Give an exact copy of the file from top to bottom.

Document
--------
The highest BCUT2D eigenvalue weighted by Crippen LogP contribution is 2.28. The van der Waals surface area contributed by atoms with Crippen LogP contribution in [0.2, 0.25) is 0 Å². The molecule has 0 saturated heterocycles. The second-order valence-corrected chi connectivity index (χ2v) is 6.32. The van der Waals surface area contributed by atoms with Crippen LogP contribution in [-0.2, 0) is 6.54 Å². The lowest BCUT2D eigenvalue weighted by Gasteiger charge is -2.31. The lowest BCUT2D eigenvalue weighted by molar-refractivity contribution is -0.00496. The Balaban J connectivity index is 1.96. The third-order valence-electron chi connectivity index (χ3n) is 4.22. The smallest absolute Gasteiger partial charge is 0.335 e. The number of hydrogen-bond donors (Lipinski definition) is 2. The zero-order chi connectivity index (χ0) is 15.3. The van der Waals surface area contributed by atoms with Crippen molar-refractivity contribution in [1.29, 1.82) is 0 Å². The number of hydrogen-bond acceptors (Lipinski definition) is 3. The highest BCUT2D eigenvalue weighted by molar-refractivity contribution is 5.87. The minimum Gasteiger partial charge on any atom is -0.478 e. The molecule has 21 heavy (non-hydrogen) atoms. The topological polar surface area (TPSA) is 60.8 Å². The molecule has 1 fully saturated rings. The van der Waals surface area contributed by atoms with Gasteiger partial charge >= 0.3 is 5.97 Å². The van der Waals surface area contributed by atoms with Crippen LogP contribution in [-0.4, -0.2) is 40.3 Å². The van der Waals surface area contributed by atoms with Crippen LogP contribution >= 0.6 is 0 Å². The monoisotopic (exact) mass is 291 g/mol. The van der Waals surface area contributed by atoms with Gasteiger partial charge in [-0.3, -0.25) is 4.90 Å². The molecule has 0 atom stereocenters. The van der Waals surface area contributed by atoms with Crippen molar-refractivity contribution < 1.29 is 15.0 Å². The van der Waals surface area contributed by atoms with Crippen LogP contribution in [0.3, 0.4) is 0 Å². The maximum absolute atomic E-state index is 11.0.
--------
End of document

The highest BCUT2D eigenvalue weighted by Crippen LogP contribution is 2.28. The van der Waals surface area contributed by atoms with Crippen LogP contribution in [0.2, 0.25) is 0 Å². The molecule has 0 saturated heterocycles. The second-order valence-corrected chi connectivity index (χ2v) is 6.32. The van der Waals surface area contributed by atoms with Crippen LogP contribution in [-0.2, 0) is 6.54 Å². The lowest BCUT2D eigenvalue weighted by Gasteiger charge is -2.31. The lowest BCUT2D eigenvalue weighted by molar-refractivity contribution is -0.00496. The Balaban J connectivity index is 1.96. The third-order valence-electron chi connectivity index (χ3n) is 4.22. The smallest absolute Gasteiger partial charge is 0.335 e. The number of hydrogen-bond donors (Lipinski definition) is 2. The zero-order chi connectivity index (χ0) is 15.3. The van der Waals surface area contributed by atoms with Crippen molar-refractivity contribution in [1.29, 1.82) is 0 Å². The number of hydrogen-bond acceptors (Lipinski definition) is 3. The highest BCUT2D eigenvalue weighted by molar-refractivity contribution is 5.87. The minimum Gasteiger partial charge on any atom is -0.478 e. The molecule has 21 heavy (non-hydrogen) atoms. The topological polar surface area (TPSA) is 60.8 Å². The molecule has 1 fully saturated rings. The van der Waals surface area contributed by atoms with Gasteiger partial charge >= 0.3 is 5.97 Å². The van der Waals surface area contributed by atoms with Crippen LogP contribution in [-0.4, -0.2) is 40.3 Å². The van der Waals surface area contributed by atoms with Crippen LogP contribution >= 0.6 is 0 Å². The monoisotopic (exact) mass is 291 g/mol. The van der Waals surface area contributed by atoms with Gasteiger partial charge in [-0.3, -0.25) is 4.90 Å². The molecule has 0 atom stereocenters. The van der Waals surface area contributed by atoms with Crippen molar-refractivity contribution < 1.29 is 15.0 Å². The van der Waals surface area contributed by atoms with Crippen LogP contribution in [0.3, 0.4) is 0 Å². The maximum absolute atomic E-state index is 11.0.